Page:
01 May 2015


Christ Church Cathedral, 1st May 2015

Reflections of Archbishop Diarmuid Martin

Less than six months ago, the name of Jonathon Corrie was on all our nation’s news headlines, the morning after he died homeless on the streets of Dublin.

His death stung consciences.  There was anger; there was a genuine mobilisation of resources; there was a commitment that this should never happen again.  Much was done, amid an awareness that the challenge of homelessness in this city is a complex one that cannot be resolved overnight.

The problem is that when a challenge is complex and cannot be resolved overnight, it can easily end up as a challenge answered with plans and promises that are never fulfilled.

This image of The Homeless Jesus is a reminder to the entire community of this city – Catholics and Protestants, people of faith and people of none – that as long as there are people who cannot find a suitable roof over their head and families without a place where they can live with dignity, then none of us can roll over in our comfortable beds with an easy conscience.  Conscience, public opinion and political commitment must be kept alert every day and never settle back into thinking we have done enough.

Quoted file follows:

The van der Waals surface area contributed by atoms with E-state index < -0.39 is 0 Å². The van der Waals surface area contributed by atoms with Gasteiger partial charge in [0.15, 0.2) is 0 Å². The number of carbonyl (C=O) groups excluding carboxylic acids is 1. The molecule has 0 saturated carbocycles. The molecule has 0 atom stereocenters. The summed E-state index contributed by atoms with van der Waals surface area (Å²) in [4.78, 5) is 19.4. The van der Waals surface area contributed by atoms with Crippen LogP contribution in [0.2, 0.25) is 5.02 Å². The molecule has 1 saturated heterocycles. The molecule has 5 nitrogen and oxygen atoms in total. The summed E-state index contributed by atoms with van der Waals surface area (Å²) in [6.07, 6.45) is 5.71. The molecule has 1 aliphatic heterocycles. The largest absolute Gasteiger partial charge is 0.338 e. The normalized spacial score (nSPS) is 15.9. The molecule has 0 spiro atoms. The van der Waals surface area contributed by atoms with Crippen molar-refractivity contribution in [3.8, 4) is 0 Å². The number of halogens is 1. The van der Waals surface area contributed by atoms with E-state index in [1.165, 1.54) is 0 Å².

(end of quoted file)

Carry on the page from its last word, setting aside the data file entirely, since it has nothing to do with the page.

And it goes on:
We have seen a genuine attempt to provide services to alleviate an emergency situation.  But when families and children have to wait years in single hotel rooms, we have to ask is this emergency ever going to end?   The possibility of a ramping up of house repossessions, the coming tourist season during which the hotels currently used to house the homeless will no longer be valuable, all indicate that in the coming months existing services will experience enormous strain.

For the Christian, the homeless are not just statistics; our belief recalls that the plight of the homeless is our plight.  This image of The Homeless Jesus reminds us of the demands of belief in Jesus Christ.  It challenges us, before we feel we can enter a Cathedral, if we have the right credentials to enter.  Our reading spoke of what the factors are which give us the keys to enter eternal life.  But what is striking about those factors is that they belong not to a future moment, but to our today.

This image of The Homeless Jesus is not the normal statue.  It is a beautiful work which is not created to be looked at and admired; it is an image which should make us turn away from it.  When we glance at it, our glance must be taken away from it instantly and be lead towards the many park benches, the many doorways, the many sheltered corners where Jesus lies homeless every day and every night:  the homeless Jesus who is down from better days; the homeless Jesus the immigrant, the homeless Jesus with mental health problems, the homeless Jesus who is just a child; the homeless Jesus who is a parent frustrated by the tragic situation he or she cannot give a loved child the hope and the future which Jesus would want that child to have.


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